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A Tree Grows in Brooklyn
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PAST Group Reads 2018 > A Tree Grows in Brooklyn- July- SPOILER THREAD

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message 1: by NancyJ, Moderator (new) - rated it 5 stars

NancyJ (nancyjjj) | 1835 comments Mod
This is the SPOILER THREAD for A Tree Grows in Brooklyn, for people who have finished the book and wish for an in-depth discussion.

If you haven't finished the book, pleases on the No-Spoilers thread.


message 2: by NancyJ, Moderator (new) - rated it 5 stars

NancyJ (nancyjjj) | 1835 comments Mod
This book has me thinking about marriage. I left off at a point last night where Katie is realizing she can't depend on Johnny very much, and she's hardening towards him. I'm wondering how a marriage survives when one person more or less gives up on the other. She realizes she can't depend on him, so she doesn't expect more than he can give. She learns to depend on herself to take care of everything. The author says they're still very much in love, but that's hard to reconcile with the cold feeling of a hardening heart. How does a relationship like that survive?

But then I was thinking, realistically, isn't that what we are all told we have to do in a marriage? We have to accept the other person as they are (warts and all), and don't expect you can change them once you're married. We can't expect a person to do things beyond their capabilities.

What do you think?

Are there any couples who can expect more, and continually bring out the best in one another, with no nagging? I don't know if I'd feel secure in a relationship if I felt I had to be on my best behavior all the time.

I had this unrealistic idea that I would never feel lonely once I was married. I always warn engaged people about that. You need more than this one person in your life. You can't expect any other person to MAKE you happy, or to be everything you might want or need.


message 3: by NancyJ, Moderator (new) - rated it 5 stars

NancyJ (nancyjjj) | 1835 comments Mod
I just read "Giving the baby the Gussie" in chapter 29. I couldn't stop laughing!


Bonnie NancyJ wrote: "This book has me thinking about marriage. I left off at a point last night where Katie is realizing she can't depend on Johnny very much, and she's hardening towards him. I'm wondering how a marria..."

I agree that we do learn to live with what our spouses are and aren't - but reading this as an adult now, and volunteering as a GAL for foster children, most of whom are in need of care due to a parent or both who abuse substances/ don't work- I really think when you are a parent and your spouse is the reason your children are basically starving and unable to stay in school, it's time to give them up.


Bonnie I did not remember noticing or caring when reading this as a child that Francie was less loved by her mother than her brother Neeley. I was glad to find that they still managed to have a good and loving relationship and that Neeley didn't seem to take advantage of his preferred child position.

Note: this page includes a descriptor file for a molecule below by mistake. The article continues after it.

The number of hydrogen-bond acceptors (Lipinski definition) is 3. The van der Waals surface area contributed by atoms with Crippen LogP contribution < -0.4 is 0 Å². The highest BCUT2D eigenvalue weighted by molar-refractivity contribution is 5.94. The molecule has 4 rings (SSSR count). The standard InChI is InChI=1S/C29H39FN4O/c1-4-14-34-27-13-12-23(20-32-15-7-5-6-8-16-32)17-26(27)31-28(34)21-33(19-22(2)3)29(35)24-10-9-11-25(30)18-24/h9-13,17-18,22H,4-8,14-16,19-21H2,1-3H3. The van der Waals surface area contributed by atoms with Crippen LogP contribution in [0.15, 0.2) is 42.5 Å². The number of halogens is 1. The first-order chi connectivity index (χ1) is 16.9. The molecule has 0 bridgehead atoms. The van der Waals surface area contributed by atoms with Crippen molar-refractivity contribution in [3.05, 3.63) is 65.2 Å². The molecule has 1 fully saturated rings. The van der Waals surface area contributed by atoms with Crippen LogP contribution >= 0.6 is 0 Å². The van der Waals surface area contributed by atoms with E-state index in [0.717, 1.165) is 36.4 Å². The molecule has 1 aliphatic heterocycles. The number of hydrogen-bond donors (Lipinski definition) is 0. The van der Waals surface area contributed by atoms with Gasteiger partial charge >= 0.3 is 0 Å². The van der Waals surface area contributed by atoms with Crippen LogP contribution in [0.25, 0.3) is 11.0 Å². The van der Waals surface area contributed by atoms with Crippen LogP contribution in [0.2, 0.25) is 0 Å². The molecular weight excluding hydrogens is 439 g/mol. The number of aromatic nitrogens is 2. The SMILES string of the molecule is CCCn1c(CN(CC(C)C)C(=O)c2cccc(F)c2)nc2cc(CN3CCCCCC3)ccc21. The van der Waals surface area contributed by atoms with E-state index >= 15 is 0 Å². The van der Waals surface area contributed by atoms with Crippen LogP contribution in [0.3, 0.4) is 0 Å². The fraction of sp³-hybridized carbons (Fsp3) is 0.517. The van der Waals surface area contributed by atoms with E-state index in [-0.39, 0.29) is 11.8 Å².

Linda  | 915 comments Yes, Nancy, it was a different generation. I always admired people who could be married for 40+ years for that reason. I just couldn't. I think that the realization that you had to accept someone warts and all came later, perhaps even after my own marriage (1988), and the knowledge that you have to have other friends and interests much much later (some people still don't get that).
I remember a year or so after my divorce, I took a few days off and drove up to Mackinac Island, because I had always wanted to go there. As I biked along the path that followed the water, I came to a bend in the road and realized that for the first time in a long time, I was happy by myself. I took a picture of that path and the bend in the road, and while it's not the best photo artistically, it always reminds me of that moment, the moment I realized that I could be happy by myself, and that what I need as an individual is to shake up routine, something different every now and then.
I remember being astounded when I learned as an adult that my grandmother had been briefly married to someone else, before my grandfather.


Linda  | 915 comments Bonnie wrote: "I did not remember noticing or caring when reading this as a child that Francie was less loved by her mother than her brother Neeley. I was glad to find that they still managed to have a good and l..."

It's very subtle, isn't it? I haven't finished it yet, but can see it. And I see the same thing happening with a family member; she loves her daughter, but her love for the boy is ridiculous. Thankfully, the daughter has her father to be close to. Seems to happen that way in lots of families, and is more complicated with families with more than two children.


message 8: by NancyJ, Moderator (last edited Jul 07, 2018 03:01PM) (new) - rated it 5 stars

NancyJ (nancyjjj) | 1835 comments Mod
Bonnie wrote: "I did not remember noticing or caring when reading this as a child that Francie was less loved by her mother than her brother Neeley. I was glad to find that they still managed to have a good and l..."

I didn't remember that at all either. I viewed the book from Francie's point of view when I was young (and I still do to a point), but it's easier to see life from the parent's point of view now. We always tease my mother that our brother (the baby of the family) was the favorite. (He got away with everything.)


Linda  | 915 comments NancyJ wrote: "Bonnie wrote: "I did not remember noticing or caring when reading this as a child that Francie was less loved by her mother than her brother Neeley. I was glad to find that they still managed to ha..."

We tried that with my mother for years. The middle child looked, talked, acted just like my dad. For years, she wouldn't admit it, even though we told her that it wouldn't hurt our feelings. Finally, when she was older, she admitted it, even though she herself knew that out of the four who could do things for her, he was the one who did the least.